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Balthasar Behem Codex

The Balthasar Behem Codex known as Codex Picturatus, is a collection of the charters and statutes of the burghers of the city of Kraków. Compiled in 1505, the codex was named for the chancellor at Balthasar Behem; the book's text is in German and Polish. It is now held at the library of the Jagiellonian University of Kraków; the bylaws of the guilds are featured in twenty-seven illustrations in the codex and depict both biblical subjects and the daily activities of the Kraków burgher guild members, for example that of bakers, titled in Latin: Pistores, with a subtitle in German: Das ist der briff und geseccze der becker von Krakow. and the text calligraphed in Latin. This kind of illustration - showing the practice of trades - was a tradition with an iconographical history going back to late Roman astronomical texts showing the "Labours of the Months", pairing a characteristic activity of rural life with the astrological sign for that month. Historians of culture and art have shown that these illustrations sometimes reflect their iconographical traditions rather than depicting contemporary life with accuracy.

JU Library: Bakers' Guild Workshop of a painter Stamps

Granada Charterhouse

Granada Charterhouse is a Carthusian monastery in Granada, Spain. It is one of the finest examples of Spanish Baroque architecture; the charterhouse was founded in 1506. While the exterior is a tame ember in comparison, the interior of the monastery's is a flamboyant explosion of ornamentation, its complex echoing geometric surfaces make of it one of the masterpieces of Churrigueresque style. The most striking features include the tabernacle, constructed to a design by Francisco Hurtado Izquierdo, the church and the famous sacristy, built between 1727 and 1764 by Luis de Arévalo and F. Manuel Vasquez; the charterhouse displays an extensive collection of paintings, prominent among which the works of Fray Juan Sánchez Cotán. History of early modern period domes

Alfred Jodl

Alfred Josef Ferdinand Jodl was a German Generaloberst who served as the Chief of the Operations Staff of the Armed Forces High Command throughout World War II. After the war, Jodl was indicted on charges of conspiracy to commit crimes against peace; the principal charges against him related to his signature of the criminal Commando and Commissar Orders. Found guilty on all charges, he was sentenced to death and executed in Nuremberg in 1946. Alfred Jodl was educated at a military Cadet School in Munich, from which he graduated in 1910. Ferdinand Jodl, who would become an Army General, was his younger brother; the philosopher and psychologist Friedrich Jodl at the University of Vienna was his uncle. From 1914 to 1916 he served with a Battery unit on the Western Front, being awarded the Iron Cross for gallantry in November 1914, being wounded in action. In 1917 he served on the Eastern Front before returning to the West as a Staff Officer. In 1918 he again won the Iron Cross for gallantry in action.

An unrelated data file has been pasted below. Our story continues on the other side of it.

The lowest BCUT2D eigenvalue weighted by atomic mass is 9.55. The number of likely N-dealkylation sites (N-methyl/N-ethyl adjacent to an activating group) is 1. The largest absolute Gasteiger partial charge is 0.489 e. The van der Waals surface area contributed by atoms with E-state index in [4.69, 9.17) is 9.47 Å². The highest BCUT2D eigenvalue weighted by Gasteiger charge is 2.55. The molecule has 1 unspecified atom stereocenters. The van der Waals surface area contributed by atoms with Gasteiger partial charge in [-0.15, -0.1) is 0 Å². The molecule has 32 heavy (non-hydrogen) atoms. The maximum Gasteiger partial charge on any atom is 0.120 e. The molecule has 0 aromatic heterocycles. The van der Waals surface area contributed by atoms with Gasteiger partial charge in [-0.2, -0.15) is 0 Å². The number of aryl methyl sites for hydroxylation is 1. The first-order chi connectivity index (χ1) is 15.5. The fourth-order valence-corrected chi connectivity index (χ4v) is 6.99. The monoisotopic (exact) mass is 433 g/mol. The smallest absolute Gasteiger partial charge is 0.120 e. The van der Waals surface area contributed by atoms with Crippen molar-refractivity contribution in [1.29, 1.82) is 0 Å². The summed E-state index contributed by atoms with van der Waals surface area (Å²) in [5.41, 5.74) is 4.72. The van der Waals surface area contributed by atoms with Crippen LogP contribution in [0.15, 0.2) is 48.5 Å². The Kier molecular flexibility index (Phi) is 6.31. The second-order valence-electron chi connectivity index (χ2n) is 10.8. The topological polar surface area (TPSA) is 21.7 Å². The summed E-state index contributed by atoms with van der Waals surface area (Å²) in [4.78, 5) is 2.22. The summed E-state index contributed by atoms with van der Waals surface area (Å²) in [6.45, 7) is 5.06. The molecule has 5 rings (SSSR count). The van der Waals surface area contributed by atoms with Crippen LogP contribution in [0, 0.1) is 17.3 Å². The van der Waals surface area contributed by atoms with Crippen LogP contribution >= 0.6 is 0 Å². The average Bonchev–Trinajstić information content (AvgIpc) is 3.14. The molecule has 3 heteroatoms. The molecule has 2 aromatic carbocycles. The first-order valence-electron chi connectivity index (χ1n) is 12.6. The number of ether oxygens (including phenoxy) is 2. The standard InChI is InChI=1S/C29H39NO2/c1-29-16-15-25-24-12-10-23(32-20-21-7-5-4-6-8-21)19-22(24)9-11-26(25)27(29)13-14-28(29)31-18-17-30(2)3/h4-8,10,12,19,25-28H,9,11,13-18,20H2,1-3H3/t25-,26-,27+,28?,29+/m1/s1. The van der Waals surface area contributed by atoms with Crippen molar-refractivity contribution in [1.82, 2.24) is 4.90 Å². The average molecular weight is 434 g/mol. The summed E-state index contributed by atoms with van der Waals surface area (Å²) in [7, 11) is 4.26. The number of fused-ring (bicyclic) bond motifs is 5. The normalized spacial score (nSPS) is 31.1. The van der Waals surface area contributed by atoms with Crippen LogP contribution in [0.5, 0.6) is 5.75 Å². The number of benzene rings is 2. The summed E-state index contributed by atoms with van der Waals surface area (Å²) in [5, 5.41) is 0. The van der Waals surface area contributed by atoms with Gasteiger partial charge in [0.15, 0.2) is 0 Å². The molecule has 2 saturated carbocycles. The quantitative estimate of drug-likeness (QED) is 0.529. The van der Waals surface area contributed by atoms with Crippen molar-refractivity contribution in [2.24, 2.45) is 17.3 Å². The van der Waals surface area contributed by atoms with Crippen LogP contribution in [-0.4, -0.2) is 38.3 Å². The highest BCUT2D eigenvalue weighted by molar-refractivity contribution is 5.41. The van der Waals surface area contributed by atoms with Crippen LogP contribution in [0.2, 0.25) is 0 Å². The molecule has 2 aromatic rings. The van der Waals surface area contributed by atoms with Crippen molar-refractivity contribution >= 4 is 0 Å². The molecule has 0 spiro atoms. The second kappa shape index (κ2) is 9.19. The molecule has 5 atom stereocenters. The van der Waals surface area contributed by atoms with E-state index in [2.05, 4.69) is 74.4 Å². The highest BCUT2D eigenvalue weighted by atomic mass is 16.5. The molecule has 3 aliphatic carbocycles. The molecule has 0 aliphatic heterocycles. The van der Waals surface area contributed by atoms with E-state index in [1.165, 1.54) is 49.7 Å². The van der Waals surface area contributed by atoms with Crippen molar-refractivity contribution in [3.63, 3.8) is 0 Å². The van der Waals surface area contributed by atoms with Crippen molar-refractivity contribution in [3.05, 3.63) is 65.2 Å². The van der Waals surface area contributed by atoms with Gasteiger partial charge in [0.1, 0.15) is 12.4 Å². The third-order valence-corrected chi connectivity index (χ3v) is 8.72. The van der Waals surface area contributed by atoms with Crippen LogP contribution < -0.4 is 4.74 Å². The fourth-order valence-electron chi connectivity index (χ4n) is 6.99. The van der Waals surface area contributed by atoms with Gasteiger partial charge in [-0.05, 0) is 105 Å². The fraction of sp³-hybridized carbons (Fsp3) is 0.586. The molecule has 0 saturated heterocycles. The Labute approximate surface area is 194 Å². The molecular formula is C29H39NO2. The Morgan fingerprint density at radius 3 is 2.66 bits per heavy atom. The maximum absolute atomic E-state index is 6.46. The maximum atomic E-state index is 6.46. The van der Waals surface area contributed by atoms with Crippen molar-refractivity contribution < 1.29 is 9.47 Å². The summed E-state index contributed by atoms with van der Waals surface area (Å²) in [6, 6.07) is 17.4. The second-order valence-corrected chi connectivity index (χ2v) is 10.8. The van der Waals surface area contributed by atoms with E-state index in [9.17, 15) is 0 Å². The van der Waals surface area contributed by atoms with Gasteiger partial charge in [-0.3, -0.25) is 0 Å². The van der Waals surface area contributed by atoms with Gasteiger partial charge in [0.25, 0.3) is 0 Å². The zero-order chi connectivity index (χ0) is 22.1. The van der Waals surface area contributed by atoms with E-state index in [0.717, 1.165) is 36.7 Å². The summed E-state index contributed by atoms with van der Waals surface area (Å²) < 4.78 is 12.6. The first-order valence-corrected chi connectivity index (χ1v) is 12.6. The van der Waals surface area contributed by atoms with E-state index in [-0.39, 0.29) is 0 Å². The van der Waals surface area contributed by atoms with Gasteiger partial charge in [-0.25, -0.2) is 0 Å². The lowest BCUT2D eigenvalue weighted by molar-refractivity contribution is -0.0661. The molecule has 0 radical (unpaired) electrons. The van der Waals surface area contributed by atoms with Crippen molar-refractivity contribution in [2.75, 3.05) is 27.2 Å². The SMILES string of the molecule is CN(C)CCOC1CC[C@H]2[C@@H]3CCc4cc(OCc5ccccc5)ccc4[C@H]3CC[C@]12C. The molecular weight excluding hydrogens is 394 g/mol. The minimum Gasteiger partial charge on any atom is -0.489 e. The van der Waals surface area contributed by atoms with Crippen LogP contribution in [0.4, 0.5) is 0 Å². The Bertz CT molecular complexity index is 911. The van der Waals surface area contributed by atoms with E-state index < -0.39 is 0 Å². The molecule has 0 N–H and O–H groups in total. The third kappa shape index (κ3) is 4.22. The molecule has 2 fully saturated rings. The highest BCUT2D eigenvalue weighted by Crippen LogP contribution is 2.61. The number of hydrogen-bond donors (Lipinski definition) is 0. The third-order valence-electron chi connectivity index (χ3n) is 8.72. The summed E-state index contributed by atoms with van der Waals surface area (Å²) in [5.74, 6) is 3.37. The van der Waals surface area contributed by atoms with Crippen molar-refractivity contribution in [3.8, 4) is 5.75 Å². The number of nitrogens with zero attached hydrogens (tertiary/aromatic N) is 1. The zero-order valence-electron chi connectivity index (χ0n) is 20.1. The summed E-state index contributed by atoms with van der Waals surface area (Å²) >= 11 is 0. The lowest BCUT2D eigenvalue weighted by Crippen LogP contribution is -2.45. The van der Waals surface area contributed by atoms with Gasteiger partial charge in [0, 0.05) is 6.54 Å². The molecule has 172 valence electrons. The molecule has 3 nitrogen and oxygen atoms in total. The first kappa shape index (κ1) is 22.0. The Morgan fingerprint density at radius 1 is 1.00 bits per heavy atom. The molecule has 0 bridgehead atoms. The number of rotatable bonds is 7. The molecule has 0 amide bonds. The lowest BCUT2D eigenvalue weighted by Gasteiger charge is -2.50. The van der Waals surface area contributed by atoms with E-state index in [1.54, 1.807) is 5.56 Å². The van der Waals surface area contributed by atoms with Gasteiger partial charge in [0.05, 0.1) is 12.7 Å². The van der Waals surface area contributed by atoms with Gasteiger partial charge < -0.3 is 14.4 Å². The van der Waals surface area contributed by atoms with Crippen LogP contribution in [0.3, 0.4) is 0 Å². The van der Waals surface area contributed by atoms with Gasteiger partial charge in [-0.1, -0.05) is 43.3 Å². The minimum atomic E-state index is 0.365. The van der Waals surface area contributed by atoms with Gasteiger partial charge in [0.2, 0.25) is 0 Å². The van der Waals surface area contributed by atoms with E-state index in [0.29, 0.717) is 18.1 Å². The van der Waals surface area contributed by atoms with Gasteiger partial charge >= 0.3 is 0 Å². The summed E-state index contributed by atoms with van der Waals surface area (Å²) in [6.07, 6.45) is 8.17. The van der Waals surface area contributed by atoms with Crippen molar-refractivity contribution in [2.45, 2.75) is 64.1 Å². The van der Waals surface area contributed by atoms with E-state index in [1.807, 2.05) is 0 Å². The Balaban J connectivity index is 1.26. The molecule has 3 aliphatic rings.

After the defeat of the German Empire in 1918, he continued his career as a professional soldier with the much-reduced German Army. Jodl married twice: in 1913, in 1944. Jodl's appointment as a major in the operations branch of the Truppenamt in the Army High Command in the last years of the Weimar Republic put him under command of General Ludwig Beck. In September 1939 Jodl first met Adolf Hitler. In the build-up to the Second World War, Jodl was nominally assigned as a commander of the 44th Division from October 1938 to August 1939 during the Anschluss. Jodl was chosen by Hitler to be Chief of Operation Staff of the newly formed Oberkommando der Wehrmacht on 23 August 1939, just prior to the German invasion of Poland. Jodl acted as a Chief of Staff during the swift invasion of Norway. Following the Fall of France Jodl was optimistic of Germany's success over Britain, on 30 June 1940 writing "The final German victory over England is now only a question of time."Jodl signed the Commissar Order of 6 June 1941 and the Commando Order of 28 October 1942.

Jodl spent most of the war at the Hitler's forward command post in East Prussia. On 1 February 1944, Jodl was promoted to the rank of Generaloberst. Jodl was among those injured during the 20 July plot of 1944 against Hitler where he suffered a concussion from the explosion. Jodl was awarded the Knight's Cross of the Iron Cross by Admiral Karl Dönitz, Hitler's successor, on 6 May. At the end of World War II in Europe, Jodl signed the German Instrument of Surrender on 7 May 1945 in Reims as the representative of Dönitz. Jodl was arrested by British troops on 23 May 1945 and transferred to Flensburg POW camp and put before the International Military Tribunal at the Nuremberg trials. Jodl was accused of conspiracy to commit crimes against peace; the principal charges against him related to his signature of the Commando Order and the Commissar Order, both of which ordered that certain classes of prisoners of war were to be summarily executed upon capture. When confronted with the 1941 mass shootings of Soviet POWs, Jodl claimed the only prisoners shot were "not those that could not, but those that did not want to walk."Additional charges at his trial included unlawful deportation and abetting execution.

Presented as evidence was his signature on an order that transferred Danish citizens, including Jews, to Nazi concentration camps. Although he denied his role in this activity of the regime, the court sustained his complicity based on the evidence it had examined, with the French judge, Henri Donnedieu de Vabres, dissenting, his wife Luise attached herself to her husband's defence team. Subsequently, interviewed by Gitta Sereny, researching her biography of Albert Speer, Luise alleged that in many instances the Allied prosecution made charges against Jodl based on documents that they refused to share with the defence. Jodl proved that some of the charges made against him were untrue, such as the charge that he had helped Hitler gain control of Germany in 1933. Jodl pleaded not guilty "before God, before history and my people". Found guilty on all four charges, he was hanged at Nuremberg Prison on 16 October 1946. Jodl's last words were "Ich grüße Dich, mein ewiges Deutschland"—"I greet you, my eternal Germany."